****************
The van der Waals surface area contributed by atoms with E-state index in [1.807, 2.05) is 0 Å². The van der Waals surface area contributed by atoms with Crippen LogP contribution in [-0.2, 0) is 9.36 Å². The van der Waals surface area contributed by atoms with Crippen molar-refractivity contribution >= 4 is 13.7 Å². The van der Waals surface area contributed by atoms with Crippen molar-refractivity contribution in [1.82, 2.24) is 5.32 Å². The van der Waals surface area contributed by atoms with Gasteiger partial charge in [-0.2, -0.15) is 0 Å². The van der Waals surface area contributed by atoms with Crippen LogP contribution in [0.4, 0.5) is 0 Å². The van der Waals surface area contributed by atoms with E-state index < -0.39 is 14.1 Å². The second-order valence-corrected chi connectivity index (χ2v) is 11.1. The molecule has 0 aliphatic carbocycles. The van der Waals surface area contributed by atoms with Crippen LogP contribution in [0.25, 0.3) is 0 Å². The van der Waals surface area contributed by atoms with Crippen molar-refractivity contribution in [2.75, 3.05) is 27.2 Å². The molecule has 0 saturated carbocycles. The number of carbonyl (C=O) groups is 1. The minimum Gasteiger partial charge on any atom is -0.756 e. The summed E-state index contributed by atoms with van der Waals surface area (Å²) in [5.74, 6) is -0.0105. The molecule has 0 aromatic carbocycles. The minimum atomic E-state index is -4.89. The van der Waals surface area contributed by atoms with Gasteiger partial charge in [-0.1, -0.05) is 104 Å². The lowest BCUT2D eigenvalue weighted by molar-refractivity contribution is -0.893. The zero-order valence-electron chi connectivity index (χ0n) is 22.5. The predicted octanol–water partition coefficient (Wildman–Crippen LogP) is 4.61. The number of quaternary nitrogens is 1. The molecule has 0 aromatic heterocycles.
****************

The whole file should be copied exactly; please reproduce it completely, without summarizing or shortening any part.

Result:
The van der Waals surface area contributed by atoms with E-state index in [1.807, 2.05) is 0 Å². The van der Waals surface area contributed by atoms with Crippen LogP contribution in [-0.2, 0) is 9.36 Å². The van der Waals surface area contributed by atoms with Crippen molar-refractivity contribution >= 4 is 13.7 Å². The van der Waals surface area contributed by atoms with Crippen molar-refractivity contribution in [1.82, 2.24) is 5.32 Å². The van der Waals surface area contributed by atoms with Gasteiger partial charge in [-0.2, -0.15) is 0 Å². The van der Waals surface area contributed by atoms with Crippen LogP contribution in [0.4, 0.5) is 0 Å². The van der Waals surface area contributed by atoms with E-state index < -0.39 is 14.1 Å². The second-order valence-corrected chi connectivity index (χ2v) is 11.1. The molecule has 0 aliphatic carbocycles. The van der Waals surface area contributed by atoms with Crippen LogP contribution in [0.25, 0.3) is 0 Å². The van der Waals surface area contributed by atoms with Crippen molar-refractivity contribution in [2.75, 3.05) is 27.2 Å². The molecule has 0 saturated carbocycles. The number of carbonyl (C=O) groups is 1. The minimum Gasteiger partial charge on any atom is -0.756 e. The summed E-state index contributed by atoms with van der Waals surface area (Å²) in [5.74, 6) is -0.0105. The molecule has 0 aromatic carbocycles. The minimum atomic E-state index is -4.89. The van der Waals surface area contributed by atoms with Gasteiger partial charge in [-0.1, -0.05) is 104 Å². The lowest BCUT2D eigenvalue weighted by molar-refractivity contribution is -0.893. The zero-order valence-electron chi connectivity index (χ0n) is 22.5. The predicted octanol–water partition coefficient (Wildman–Crippen LogP) is 4.61. The number of quaternary nitrogens is 1. The molecule has 0 aromatic heterocycles.